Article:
Yesterday's news that many of the 2013 Apple Mac Pro "trash cans" were crashing due to a bug affecting users of AVID Media Composer has prompted the company to work around the clock to find out where the problem lies. And the issue is so serious for AVID that CEO Jeff Rosica and CTO Dana Ruzicka have a video confirming that the bug existed.

They have learned that it isn't related to Media Composer or other Avid related products. But until a fix is had, users should back up their data before trying any fix or workaround.

In a statement, Avid said: "Avid is pleased that the reboot issue facing some customers is solved and while Avid products are not the root cause, we’re keeping an intense focus on bringing all of our customers back online and back to work."

The bug that occurred was directed at some sort of licensing issue certain macOS machines running macOS 10.13x. The issue caused Mac Pro to slowly crash, and then get stuck in a reboot loop. The quick workaround that was devised, was to immediately disconnect your MacPro from the internet, backup all your Media Composer data, and then reinstall your operating system.  

Avid Chief Technology Officer Dana Ruzicka confirmed that workaround in the video above but added that users shouldn't format their hard drives until a fix is found. Just backup the data and reinstall macOS. And then Ruzicka advised not turning off the Mac until the root cause was discovered and a fix devised. That can still work, but much has changed in the last few hours.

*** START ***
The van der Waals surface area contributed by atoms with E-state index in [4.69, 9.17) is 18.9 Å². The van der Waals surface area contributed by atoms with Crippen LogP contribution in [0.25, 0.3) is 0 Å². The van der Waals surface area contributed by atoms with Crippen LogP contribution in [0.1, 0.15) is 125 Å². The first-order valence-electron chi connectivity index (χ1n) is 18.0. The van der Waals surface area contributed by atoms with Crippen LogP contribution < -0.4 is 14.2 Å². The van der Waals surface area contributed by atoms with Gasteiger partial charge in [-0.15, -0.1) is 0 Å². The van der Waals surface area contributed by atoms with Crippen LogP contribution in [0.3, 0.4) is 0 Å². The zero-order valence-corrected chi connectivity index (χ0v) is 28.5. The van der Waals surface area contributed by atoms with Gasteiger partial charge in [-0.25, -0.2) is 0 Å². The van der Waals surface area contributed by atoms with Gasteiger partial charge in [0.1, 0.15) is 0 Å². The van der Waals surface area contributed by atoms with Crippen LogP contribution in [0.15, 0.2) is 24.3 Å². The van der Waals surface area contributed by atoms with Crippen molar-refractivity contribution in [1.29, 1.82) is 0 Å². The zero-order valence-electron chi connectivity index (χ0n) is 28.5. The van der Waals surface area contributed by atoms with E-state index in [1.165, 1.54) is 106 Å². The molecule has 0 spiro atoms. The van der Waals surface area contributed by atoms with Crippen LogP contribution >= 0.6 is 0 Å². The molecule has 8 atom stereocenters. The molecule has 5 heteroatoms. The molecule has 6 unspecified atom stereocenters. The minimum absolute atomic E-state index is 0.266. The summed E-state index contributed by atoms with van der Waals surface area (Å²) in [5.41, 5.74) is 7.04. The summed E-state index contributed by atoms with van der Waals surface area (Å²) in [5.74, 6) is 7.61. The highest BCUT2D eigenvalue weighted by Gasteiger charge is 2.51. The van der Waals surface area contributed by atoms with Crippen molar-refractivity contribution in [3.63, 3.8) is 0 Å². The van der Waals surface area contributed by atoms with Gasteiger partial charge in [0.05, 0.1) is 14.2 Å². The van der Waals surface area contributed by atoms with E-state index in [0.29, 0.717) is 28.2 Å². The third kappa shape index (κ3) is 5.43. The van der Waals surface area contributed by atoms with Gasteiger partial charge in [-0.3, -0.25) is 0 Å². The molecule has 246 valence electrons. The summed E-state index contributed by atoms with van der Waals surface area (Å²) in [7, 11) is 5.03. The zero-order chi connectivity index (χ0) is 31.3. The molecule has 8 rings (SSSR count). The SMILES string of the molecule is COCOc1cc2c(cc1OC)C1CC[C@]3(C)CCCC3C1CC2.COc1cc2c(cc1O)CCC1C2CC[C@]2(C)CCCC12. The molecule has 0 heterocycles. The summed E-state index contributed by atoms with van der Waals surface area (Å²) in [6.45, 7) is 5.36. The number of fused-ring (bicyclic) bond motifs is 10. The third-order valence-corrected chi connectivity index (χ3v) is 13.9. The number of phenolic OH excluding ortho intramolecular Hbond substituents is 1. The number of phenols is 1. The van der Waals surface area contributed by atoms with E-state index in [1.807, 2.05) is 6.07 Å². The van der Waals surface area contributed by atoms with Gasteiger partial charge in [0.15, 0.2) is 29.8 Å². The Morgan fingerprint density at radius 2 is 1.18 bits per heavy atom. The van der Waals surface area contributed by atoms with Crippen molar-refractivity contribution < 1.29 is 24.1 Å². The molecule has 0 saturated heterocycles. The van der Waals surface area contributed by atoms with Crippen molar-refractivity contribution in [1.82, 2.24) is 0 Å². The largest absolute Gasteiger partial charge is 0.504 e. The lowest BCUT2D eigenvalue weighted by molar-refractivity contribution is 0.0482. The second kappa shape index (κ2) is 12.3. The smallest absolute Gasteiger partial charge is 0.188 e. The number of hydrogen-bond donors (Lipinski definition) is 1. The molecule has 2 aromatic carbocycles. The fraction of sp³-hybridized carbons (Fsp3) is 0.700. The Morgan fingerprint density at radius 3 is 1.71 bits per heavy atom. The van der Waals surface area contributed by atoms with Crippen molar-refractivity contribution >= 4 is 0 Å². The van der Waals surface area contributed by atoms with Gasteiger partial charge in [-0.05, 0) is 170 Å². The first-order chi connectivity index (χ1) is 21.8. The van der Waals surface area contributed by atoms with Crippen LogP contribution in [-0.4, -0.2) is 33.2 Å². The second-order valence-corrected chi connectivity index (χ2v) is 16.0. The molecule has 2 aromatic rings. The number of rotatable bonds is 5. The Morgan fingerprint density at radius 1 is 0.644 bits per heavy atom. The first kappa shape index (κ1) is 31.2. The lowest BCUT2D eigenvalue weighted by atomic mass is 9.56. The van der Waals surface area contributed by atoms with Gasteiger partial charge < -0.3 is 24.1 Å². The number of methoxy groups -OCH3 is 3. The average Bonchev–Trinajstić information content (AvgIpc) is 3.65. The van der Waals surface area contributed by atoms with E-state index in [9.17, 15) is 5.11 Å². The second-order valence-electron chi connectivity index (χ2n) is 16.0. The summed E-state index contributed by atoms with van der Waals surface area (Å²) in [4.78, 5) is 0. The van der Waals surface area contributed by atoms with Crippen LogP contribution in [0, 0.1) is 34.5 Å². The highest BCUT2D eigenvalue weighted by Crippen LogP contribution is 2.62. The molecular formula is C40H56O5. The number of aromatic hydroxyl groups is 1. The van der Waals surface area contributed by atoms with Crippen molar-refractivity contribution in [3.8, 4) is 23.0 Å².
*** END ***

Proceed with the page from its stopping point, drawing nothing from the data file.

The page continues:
Wednesday morning, it was announced that the problem stemmed from an update to Google Chrome that had a bug that could damage the file system on macOS machines. As we reported yesterday, it wasn't some sort of malware or hack, it was most certainly a bad update somewhere, and this time around, the culprit was Google. 

"We recently discovered that a Chrome update may have shipped with a bug that damages the file system on macOS machines with System Integrity Protection (SIP) disabled, including machines that do not support SIP. " Google's statement explained, "We've paused the release while we finalize a new update that addresses the problem."

Since then, Google has issued the following instructions for those impacted by the reboot bug:

1. Boot into recovery mode, and then open the terminal application from the Utilities Menu.

2. Then run the following commands:

chroot /Volumes/Macintosh\ HD   # "Macintosh HD" is the default
rm -rf /Library/Google/GoogleSoftwareUpdate/GoogleSoftwareUpdate.bundle
mv var var_back  # var may not exist, but this is fine
ln -sh private/var var
chflags -h restricted /var
chflags -h hidden /var
xattr -sw "" /var
Google then says to reboot. This will apparently remove the affected version of Google Software update and restore the damaged file system. To be honest, it would be more comforting to go with the first option, backing up your data and then reinstalling macOS.
I always get a bit nervous working in Terminal and messing with code that I don't really understand. Then again, I suppose that as long as all your Media Composer files are backed up and safe, you can give it a try and if it doesn't solve the problem, you can nuke macOS and start over. 
But, no matter what you do, BACKUP FIRST.

Source: Indiewire